Watercolor Basics: How to Neutralize Color with Three Colors – CMY color palette

Let’s press on with our explorations in my FREE watercolor lessons and look at how we can mix meaningful and original neutral colors with our three color CMY palette. I love bright and intense color, but it’s the subtlety that we can add to our painting that really helps these bright colors pop. Let’s look at how our basic three colors give us a huge and nuanced range of mixing possibilities.

In this lesson, we’ll learn how to get subtle and expressive colors in lightfast and fade-resistant archival mixtures – starting with just THREE specific colors and then tweaking the basic recipes of mixing. Let’s take a look here:

The approach to color mixing that I personally favor is the modern CMY color theory. This is based on color applications from the print industry. You may recognize it from design or from shelling out money for printer cartridges! It has some limitations, but I prefer it to the “split primary” approach which requires six tubes of paint. Even expanding this palette requires a total of five tubes rather than six, but we’ll start here with three:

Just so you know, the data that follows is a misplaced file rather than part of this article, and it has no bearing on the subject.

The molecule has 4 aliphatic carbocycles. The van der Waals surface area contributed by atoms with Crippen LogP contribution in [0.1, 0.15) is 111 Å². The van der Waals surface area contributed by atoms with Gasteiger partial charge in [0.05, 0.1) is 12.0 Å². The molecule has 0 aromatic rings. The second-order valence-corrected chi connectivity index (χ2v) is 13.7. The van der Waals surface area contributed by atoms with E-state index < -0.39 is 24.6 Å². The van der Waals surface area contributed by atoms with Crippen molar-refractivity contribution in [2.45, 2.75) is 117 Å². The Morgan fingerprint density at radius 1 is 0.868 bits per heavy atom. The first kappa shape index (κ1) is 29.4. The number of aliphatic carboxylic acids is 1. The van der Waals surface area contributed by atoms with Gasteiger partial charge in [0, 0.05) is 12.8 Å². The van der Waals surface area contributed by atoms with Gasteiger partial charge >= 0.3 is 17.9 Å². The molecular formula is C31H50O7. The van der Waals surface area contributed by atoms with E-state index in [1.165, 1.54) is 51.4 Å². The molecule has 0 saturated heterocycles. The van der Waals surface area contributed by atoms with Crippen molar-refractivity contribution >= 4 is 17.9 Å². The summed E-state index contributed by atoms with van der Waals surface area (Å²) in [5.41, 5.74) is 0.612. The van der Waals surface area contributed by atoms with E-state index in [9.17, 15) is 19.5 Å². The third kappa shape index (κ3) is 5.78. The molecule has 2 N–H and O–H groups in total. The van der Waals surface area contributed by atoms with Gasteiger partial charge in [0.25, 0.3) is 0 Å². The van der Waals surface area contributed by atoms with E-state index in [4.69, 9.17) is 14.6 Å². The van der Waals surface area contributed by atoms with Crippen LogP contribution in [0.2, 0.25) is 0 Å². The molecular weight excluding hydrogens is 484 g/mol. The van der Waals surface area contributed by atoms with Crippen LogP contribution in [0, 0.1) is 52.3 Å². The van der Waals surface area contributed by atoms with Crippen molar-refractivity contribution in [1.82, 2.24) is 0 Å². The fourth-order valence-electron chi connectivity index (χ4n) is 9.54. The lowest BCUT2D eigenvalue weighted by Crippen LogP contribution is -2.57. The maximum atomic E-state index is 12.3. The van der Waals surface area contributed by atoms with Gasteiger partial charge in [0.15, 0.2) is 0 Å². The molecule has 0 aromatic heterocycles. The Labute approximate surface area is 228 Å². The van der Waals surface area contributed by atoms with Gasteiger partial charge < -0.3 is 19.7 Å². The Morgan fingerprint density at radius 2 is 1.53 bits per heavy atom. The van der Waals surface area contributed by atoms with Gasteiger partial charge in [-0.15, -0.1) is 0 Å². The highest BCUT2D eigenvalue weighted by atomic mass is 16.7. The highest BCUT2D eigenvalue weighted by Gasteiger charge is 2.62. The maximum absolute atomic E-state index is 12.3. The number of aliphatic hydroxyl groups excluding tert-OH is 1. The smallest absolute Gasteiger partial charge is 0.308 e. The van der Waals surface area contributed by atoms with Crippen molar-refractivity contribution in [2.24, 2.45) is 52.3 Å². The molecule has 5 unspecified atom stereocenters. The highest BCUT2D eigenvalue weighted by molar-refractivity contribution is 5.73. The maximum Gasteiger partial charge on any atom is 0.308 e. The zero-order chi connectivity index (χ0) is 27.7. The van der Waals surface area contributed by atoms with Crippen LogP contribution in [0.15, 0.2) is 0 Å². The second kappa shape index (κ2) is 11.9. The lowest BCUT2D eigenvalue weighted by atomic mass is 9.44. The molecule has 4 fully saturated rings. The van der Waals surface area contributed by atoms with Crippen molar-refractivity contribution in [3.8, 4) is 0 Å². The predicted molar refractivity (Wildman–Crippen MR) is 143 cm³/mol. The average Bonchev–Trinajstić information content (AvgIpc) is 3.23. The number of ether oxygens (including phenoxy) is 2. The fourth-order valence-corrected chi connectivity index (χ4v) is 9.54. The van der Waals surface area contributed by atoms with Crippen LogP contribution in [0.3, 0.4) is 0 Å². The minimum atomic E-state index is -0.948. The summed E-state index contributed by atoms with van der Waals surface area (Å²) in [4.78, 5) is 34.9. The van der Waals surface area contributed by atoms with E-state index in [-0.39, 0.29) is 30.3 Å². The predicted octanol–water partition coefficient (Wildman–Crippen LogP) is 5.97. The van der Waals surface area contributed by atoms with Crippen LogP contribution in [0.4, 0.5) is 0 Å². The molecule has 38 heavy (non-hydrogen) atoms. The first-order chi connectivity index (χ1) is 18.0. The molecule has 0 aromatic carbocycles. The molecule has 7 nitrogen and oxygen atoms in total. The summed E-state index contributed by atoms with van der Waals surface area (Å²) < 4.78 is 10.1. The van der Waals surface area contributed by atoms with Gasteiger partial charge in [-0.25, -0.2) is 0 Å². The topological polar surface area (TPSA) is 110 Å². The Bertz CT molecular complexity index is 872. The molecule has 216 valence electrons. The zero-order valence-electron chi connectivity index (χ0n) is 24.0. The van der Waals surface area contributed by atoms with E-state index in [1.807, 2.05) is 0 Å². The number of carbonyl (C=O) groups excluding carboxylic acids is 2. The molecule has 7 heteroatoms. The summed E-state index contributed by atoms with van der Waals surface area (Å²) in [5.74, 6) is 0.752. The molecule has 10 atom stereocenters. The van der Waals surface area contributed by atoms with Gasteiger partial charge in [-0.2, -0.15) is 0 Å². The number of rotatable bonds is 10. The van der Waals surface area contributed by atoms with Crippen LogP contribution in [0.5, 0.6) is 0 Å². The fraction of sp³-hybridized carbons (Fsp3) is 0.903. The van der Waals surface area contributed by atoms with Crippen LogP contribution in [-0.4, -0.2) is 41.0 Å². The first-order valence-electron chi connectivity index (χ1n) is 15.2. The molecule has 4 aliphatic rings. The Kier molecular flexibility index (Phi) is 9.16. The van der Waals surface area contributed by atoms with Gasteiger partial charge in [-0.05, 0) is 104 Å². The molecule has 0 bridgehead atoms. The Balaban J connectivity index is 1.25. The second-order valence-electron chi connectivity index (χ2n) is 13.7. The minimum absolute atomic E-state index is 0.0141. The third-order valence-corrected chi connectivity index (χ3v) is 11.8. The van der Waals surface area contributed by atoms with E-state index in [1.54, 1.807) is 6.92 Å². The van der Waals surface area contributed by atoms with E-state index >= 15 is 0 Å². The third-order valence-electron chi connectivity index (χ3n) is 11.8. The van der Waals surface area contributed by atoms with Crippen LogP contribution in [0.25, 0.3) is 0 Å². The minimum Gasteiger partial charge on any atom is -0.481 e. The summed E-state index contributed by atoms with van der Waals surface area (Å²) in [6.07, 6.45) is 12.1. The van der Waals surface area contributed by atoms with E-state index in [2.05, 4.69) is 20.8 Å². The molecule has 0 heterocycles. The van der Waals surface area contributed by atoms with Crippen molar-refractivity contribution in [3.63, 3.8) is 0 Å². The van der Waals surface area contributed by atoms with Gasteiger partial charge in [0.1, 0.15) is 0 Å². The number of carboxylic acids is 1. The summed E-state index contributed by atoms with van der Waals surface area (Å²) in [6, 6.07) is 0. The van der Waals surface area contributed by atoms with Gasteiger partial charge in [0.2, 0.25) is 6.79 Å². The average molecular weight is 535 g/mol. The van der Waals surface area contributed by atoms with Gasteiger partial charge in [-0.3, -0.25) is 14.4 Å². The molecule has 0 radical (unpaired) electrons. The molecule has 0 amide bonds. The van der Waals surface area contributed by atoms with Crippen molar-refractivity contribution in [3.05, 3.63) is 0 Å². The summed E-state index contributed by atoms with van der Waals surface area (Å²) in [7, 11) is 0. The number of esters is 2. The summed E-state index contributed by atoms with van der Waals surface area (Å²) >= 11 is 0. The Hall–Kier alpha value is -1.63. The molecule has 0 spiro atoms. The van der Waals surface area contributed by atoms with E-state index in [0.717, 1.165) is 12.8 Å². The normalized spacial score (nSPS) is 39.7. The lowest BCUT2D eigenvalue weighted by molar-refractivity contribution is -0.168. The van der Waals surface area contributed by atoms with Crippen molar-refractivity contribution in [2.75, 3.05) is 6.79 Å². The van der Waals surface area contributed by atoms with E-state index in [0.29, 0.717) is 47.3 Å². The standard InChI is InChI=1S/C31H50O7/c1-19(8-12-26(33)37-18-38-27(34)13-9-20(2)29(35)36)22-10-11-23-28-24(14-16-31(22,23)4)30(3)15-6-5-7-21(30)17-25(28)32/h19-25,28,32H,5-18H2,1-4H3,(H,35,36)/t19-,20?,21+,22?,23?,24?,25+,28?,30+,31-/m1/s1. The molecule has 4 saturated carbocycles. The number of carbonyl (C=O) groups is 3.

C is for blue, or cyan in this case.

M is for Magenta – our preference over the more limited “primary red”

Y is for yellow (obvious enough)

and K is for black – this comes from “Key” – the black block in a block printing arrangement.

You will notice that, like many watercolor enthusiasts I don’t have a black here – today we’ll be mixing blacks, neutrals, browns and grays – infinitely useful “glue” in our palettes!

Hope this is useful!

Is there something frustrating you in your watercolor life? I’m happy to put YOUR question to the front of the line, let me know below – and happy painting!

Leave a Reply